He said: “While the regulatory landscape [around AI] is constantly evolving, regulators within both the UK and Europe are focused on reinforcing the message that use of AI does not relieve [companies] of their accountability [for] any decisions or outcomes.

”Firms need to establish robust and carefully controlled operating frameworks for AI.”

Working group member Rory Yates, chief strategy officer at digital platform provider EIS, added: “It’s in everyone’s interest that when asked why a decision has been taken, that the answer isn’t because the machine says so. It’s because accountability sits with humans.”

Quality data

Accountability around AI usage includes making sure that the data being utilised to inform these models is up to scratch.

For example, Rajguru flagged that unconscious bias is a “big concern for the industry”.

She continued: “We don’t want bias against groups of people because without the proper checks and balances in place, things can inadvertently be biased.”

When AI models are trained, it is vital to “ensure that the dataset is representative”, she said. In addition, regular, mandatory data checks can prevent data becoming more biased over time. Verisk uses soft AI releases to combat this risk.

If firms find unconscious bias within the data used for AI tools, Rajguru suggested pulling the AI model, retraining it using new data and then retesting.

Rajguru additionally noted that the data entered into LLMs, for example, may be shared with third parties. 

Where sensitive data – such as ethnic origin – is used for AI, firms must comply with General Data Protection Regulation (GDPR) rules and be clear about data sharing intentions, she said. 

Roy added that it was “essential to build trust among customers, partners and regulators” when sensitive customer data is being used.

Human judgment vs AI

According to Selim Cavanagh, director of insurance at the Mind Foundry, the top two factors that insurers are concerned about regarding AI usage include governance and assurance.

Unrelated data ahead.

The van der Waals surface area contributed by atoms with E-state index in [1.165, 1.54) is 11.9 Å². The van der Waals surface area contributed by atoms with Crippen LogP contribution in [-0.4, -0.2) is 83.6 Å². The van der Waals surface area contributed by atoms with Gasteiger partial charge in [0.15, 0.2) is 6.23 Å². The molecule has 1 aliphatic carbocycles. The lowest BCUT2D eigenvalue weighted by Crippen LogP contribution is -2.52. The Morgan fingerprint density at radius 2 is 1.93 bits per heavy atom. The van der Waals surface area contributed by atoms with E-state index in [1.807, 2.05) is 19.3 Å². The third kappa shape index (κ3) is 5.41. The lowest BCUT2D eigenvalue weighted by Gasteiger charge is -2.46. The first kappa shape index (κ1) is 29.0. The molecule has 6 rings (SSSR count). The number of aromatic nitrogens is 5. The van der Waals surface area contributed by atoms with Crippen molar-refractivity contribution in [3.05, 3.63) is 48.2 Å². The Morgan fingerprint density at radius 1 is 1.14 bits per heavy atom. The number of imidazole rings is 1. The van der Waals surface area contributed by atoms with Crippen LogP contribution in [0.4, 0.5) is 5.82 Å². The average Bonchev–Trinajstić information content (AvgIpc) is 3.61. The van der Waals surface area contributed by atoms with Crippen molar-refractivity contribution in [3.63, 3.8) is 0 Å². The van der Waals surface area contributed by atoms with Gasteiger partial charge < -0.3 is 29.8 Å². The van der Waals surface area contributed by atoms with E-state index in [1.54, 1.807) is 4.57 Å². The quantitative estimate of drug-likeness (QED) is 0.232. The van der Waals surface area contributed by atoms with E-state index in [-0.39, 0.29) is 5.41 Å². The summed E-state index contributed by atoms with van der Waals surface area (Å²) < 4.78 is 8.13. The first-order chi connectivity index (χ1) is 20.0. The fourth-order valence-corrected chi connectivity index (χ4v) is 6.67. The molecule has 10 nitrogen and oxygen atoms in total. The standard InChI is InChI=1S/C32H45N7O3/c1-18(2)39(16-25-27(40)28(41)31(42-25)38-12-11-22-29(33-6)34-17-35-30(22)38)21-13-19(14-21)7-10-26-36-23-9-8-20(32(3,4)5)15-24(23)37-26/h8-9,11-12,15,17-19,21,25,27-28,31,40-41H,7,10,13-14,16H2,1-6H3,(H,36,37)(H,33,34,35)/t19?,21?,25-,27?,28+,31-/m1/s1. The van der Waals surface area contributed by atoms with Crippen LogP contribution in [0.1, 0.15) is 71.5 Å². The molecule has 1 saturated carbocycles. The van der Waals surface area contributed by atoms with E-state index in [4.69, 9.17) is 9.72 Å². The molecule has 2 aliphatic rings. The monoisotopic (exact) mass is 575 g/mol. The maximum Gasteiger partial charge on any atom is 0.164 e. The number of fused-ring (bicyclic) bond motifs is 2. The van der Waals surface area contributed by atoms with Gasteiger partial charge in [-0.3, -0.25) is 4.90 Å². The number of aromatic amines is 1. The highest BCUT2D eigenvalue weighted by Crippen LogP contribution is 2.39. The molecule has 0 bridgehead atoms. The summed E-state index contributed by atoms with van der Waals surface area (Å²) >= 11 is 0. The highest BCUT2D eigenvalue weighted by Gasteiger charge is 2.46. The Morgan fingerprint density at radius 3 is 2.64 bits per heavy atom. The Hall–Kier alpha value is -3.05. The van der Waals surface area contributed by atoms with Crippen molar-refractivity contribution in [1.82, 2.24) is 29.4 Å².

For Roy, “insurers need to define how they will approach, develop and integrate new tech capabilities across their operations”.

He continued: “They will need to consider how to balance human and AI collaboration, know when to apply human judgment verses AI-generated recommendations and define how they protect against the introduction of bias and unfair outcomes in coverage, pricing and claims decisions.”

Meanwhile, Kevin Crawford global head of insurance at Endava said that “only time will tell if this new code of conduct will drive meaningful change given its voluntary nature and current absence of penalties for those who do not abide by the guidelines”. 

Although Crawford admitted that penalties might not be needed at this point in time. 

He added: ”I believe insurers will look to embrace the code and integrate it into their businesses wherever possible.But this isn’t without its challenges. Documenting AI change within a business is complex. The time and resource required to implement this, and how frequently it will need to be reviewed, should be considered. It is unclear at this stage whether the organisers have created a template to support insurers, but this would certainly aid clarity in what is needed and create a standard for all insurers to meet.”

Crawford recommended the activity be undertaken alongside the mandatory Consumer Duty requirements which are mandatory. 

Timeline of artificial intelligence (AI) in insurance

1956: AI is born. 

January 2019: Axa deployed three AI bots to save 18,000 man hours a year. 

April 2021: European Comission proposes European Union (EU) regulatory framework for AI, the EU AI Act. 

November 2022: ChatGPT launched by San Francisco firm OpenAI. 

February 2023: AI firm, Mind foundry launches research and development lab in Oxford dedicated to solving highs stakes AI problems. 

March 2023: Zurich experimented with ChatGPT. 

April 2023: UK government launched AI task force.

May 2023: Artificial Labs launched ChatGPT pilot. 

June 2023: Ignite launched a chatbot service using large language models (LLM). Cytora also used this technology to enhance risk assessment for insurers, while Lemonade used generative AI to complete a claim in two seconds. 

July 2023: FCA pondered using a bespoke SMCR regulatory regime for AI’s use in insurance. 

September 2023: Government disbanded AI task force.

October 2023: Insurtech Armilla launched warranty product for AI models. 

January 2024: AI code of conduct launched by an industry working group.

February 2024: UK government shelved its AI code of conduct for copyright material, which was proposed in 2022. Hiscox tapped into AI to enhance customer service. EU enacts AI regulation referred to as the AI Act, a stringent legal framework for AI.